JEFFREY J. SIIROLA, Eastman Chemical Company, Steering Committee and BCST Liaison

    Staff

    JENNIFER J. JACKIW, Program Officer

    CHRISTOPHER K. MURPHY, Program Officer

    SYBIL A. PAIGE, Administrative Associate

    DOUGLAS J. RABER, Senior Scholar

    DAVID C. RASMUSSEN, Program Assistant

Suggested Citation:"Front Matter." National Research Council. 2002. National Security and Homeland Defense: Challenges for the Chemical Sciences in the 21st Century. Washington, DC: The National Academies Press. doi: 10.17226/10543.
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    COMMITTEE ON CHALLENGES FOR THE CHEMICAL SCIENCES IN THE 21ST CENTURY

    RONALD BRESLOW, Columbia University, Co-Chair

    MATTHEW V. TIRRELL, University of California, Santa Barbara, Co-Chair

    JACQUELINE K. BARTON, California Institute of Technology

    MARK A. BARTEAU, University of Delaware

    CAROLYN R. BERTOZZI, University of California, Berkeley

    ROBERT A. BROWN, Massachusetts Institute of Technology

    ALICE P. GAST, 1 Stanford University

    IGNACIO E. GROSSMANN, Carnegie Mellon University

    JAMES M. MEYER, 2 E. I. du Pont de Nemours and Company

    ROYCE W. MURRAY, University of North Carolina, Chapel Hill

    PAUL J. REIDER, Amgen, Inc.

    WILLIAM R. ROUSH, University of Michigan

    MICHAEL L. SHULER, Cornell University

    JEFFREY J. SIIROLA, Eastman Chemical Company

    GEORGE M. WHITESIDES, Harvard University

    PETER G. WOLYNES, University of California, San Diego

    RICHARD N. ZARE, Stanford University

    Staff

    JENNIFER J. JACKIW, Program Officer

    CHRISTOPHER K. MURPHY, Program Officer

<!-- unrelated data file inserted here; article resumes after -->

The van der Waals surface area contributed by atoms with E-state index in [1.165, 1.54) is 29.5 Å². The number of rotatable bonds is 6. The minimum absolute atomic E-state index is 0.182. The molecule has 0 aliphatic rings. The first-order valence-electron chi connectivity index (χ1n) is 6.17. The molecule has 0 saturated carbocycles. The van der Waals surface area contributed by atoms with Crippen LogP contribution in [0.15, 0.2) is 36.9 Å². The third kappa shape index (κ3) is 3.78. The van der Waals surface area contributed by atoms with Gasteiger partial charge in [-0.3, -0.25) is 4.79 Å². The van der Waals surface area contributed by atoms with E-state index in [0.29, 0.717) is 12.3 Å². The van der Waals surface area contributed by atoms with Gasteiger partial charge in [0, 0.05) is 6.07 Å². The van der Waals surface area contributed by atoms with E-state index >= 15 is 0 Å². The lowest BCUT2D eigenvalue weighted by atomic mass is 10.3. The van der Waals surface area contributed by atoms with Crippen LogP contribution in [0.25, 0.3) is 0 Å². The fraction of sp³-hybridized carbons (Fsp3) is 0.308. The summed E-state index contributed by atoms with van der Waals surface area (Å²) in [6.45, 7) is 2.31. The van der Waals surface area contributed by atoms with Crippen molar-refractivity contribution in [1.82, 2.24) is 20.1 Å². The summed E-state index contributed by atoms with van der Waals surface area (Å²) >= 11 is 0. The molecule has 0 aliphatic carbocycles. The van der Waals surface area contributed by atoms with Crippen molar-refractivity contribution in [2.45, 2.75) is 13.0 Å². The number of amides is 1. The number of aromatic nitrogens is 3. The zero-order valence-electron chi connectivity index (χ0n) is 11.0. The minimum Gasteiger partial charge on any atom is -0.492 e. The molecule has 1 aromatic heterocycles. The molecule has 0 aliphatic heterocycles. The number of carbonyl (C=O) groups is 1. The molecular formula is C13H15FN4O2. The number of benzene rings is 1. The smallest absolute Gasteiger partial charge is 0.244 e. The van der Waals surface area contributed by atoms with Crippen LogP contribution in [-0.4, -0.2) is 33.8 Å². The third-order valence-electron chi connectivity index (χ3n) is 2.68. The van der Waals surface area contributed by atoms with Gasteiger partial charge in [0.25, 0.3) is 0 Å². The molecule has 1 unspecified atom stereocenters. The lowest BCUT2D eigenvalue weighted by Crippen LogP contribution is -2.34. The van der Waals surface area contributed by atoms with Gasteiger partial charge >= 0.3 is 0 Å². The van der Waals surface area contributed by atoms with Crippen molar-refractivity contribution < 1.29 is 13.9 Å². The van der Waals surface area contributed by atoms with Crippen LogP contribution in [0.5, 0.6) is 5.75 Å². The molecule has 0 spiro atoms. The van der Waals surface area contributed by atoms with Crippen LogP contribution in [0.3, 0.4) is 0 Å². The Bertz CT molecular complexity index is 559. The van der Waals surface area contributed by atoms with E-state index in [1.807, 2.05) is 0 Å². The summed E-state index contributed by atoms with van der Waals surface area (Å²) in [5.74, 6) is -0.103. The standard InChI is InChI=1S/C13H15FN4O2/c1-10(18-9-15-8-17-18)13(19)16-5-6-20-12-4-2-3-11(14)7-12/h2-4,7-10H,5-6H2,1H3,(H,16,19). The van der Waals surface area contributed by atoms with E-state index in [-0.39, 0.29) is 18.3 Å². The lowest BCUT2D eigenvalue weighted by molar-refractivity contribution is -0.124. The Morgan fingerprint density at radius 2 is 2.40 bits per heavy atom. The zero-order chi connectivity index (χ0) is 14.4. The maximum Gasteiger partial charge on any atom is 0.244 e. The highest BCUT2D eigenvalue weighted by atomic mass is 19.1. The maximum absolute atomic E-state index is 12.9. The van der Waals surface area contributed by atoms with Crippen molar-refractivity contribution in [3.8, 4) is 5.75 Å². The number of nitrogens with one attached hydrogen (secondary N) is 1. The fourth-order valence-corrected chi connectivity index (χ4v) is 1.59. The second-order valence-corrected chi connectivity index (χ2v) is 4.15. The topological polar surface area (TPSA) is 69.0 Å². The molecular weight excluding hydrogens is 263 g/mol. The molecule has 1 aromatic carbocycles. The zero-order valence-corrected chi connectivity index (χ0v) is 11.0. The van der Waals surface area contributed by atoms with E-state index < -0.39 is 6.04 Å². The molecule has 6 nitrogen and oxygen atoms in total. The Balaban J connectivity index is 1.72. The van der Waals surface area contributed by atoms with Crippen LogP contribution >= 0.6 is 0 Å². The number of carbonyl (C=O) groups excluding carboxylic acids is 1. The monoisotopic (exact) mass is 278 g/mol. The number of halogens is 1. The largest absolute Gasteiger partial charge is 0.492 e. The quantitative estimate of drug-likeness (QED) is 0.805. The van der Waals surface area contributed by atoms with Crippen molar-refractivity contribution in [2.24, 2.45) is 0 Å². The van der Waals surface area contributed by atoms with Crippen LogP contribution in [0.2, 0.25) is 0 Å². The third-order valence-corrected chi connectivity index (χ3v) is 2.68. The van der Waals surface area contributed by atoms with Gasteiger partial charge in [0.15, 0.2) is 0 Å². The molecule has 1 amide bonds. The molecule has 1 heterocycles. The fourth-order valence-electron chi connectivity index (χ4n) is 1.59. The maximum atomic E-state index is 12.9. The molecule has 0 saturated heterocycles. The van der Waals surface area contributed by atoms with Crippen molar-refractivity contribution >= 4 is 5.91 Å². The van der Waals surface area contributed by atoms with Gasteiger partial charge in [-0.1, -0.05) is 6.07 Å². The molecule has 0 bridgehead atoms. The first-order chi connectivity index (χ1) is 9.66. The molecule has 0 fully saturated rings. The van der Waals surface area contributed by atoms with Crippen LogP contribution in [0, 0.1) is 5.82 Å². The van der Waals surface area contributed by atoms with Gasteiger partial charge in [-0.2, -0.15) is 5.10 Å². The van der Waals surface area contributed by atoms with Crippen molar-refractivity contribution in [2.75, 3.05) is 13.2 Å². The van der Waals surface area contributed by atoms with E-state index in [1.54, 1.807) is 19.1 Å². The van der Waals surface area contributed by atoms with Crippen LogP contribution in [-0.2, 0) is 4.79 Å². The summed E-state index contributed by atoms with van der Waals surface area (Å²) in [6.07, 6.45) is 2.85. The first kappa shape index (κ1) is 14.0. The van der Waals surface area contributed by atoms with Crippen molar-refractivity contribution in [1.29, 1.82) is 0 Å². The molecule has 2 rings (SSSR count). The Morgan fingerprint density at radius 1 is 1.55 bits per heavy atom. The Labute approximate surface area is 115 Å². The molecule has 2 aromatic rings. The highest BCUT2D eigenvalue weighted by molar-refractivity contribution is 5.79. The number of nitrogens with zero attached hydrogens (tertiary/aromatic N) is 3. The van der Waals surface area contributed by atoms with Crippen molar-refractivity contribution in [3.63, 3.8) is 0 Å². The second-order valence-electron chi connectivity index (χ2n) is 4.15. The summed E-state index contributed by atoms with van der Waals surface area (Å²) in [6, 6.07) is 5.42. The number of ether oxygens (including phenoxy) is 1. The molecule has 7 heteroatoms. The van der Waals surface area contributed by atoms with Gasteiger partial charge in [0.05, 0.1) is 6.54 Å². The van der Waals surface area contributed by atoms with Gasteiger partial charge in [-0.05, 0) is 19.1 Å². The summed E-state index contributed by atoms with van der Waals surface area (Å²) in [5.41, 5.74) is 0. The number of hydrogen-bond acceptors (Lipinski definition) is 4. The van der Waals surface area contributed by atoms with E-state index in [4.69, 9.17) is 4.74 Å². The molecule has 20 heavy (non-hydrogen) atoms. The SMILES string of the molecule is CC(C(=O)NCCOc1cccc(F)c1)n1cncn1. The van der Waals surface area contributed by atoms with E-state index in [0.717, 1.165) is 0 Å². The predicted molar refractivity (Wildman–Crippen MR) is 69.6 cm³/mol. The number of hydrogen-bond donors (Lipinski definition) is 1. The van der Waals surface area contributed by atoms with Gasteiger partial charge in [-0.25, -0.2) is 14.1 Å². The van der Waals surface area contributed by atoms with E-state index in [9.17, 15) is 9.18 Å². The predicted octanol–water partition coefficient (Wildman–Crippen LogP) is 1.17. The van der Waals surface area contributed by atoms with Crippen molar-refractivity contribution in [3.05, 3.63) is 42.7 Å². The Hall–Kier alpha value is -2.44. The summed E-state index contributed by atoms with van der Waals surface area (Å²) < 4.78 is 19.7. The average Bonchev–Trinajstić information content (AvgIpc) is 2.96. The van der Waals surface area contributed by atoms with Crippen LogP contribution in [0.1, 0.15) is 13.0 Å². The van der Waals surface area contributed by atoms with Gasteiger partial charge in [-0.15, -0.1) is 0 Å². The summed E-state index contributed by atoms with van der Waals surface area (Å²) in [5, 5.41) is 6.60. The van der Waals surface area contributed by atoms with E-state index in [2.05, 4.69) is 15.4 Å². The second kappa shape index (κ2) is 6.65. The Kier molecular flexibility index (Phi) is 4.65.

SYBIL A. PAIGE, Administrative Associate

    DOUGLAS J. RABER, Senior Scholar

    DAVID C. RASMUSSEN, Project Assistant

1Committee member until July 2001; subsequently the Board on Chemical Sciences and Technology (BCST) liaison to the committee in her role as co-chair of the BCST.

2Meyer's committee membership ended March 2002, following his retirement from DuPont.

Suggested Citation:"Front Matter." National Research Council. 2002. National Security and Homeland Defense: Challenges for the Chemical Sciences in the 21st Century. Washington, DC: The National Academies Press. doi: 10.17226/10543.
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    BOARD ON CHEMICAL SCIENCES AND TECHNOLOGY

    ALICE P. GAST, Massachusetts Institute of Technology, Co-Chair

    WILLIAM KLEMPERER, Harvard University, Co-Chair

    ARTHUR I. BIENENSTOCK, Stanford University

    A. WELFORD CASTLEMAN, JR., The Pennsylvania State University

    ANDREA W. CHOW, Caliper Technologies Corp.

    THOMAS M. CONNELLY, JR., E. I. du Pont de Nemours and Company

    JEAN DE GRAEVE, Institut de Pathologie, Liège, Belgium

    JOSEPH M. DESIMONE, University of North Carolina, Chapel Hill, and North Carolina State University

    CATHERINE FENSELAU, University of Maryland

    JON FRANKLIN, University of Maryland

    MARY L. GOOD, University of Arkansas, Little Rock

    RICHARD M. GROSS, Dow Chemical Company

    NANCY B. JACKSON, Sandia National Laboratories

    SANGTAE KIM, Eli Lilly and Company

    WILLIAM KLEMPERER, Harvard University

    THOMAS J. MEYER, Los Alamos National Laboratory

    PAUL J. REIDER, Amgen, Inc.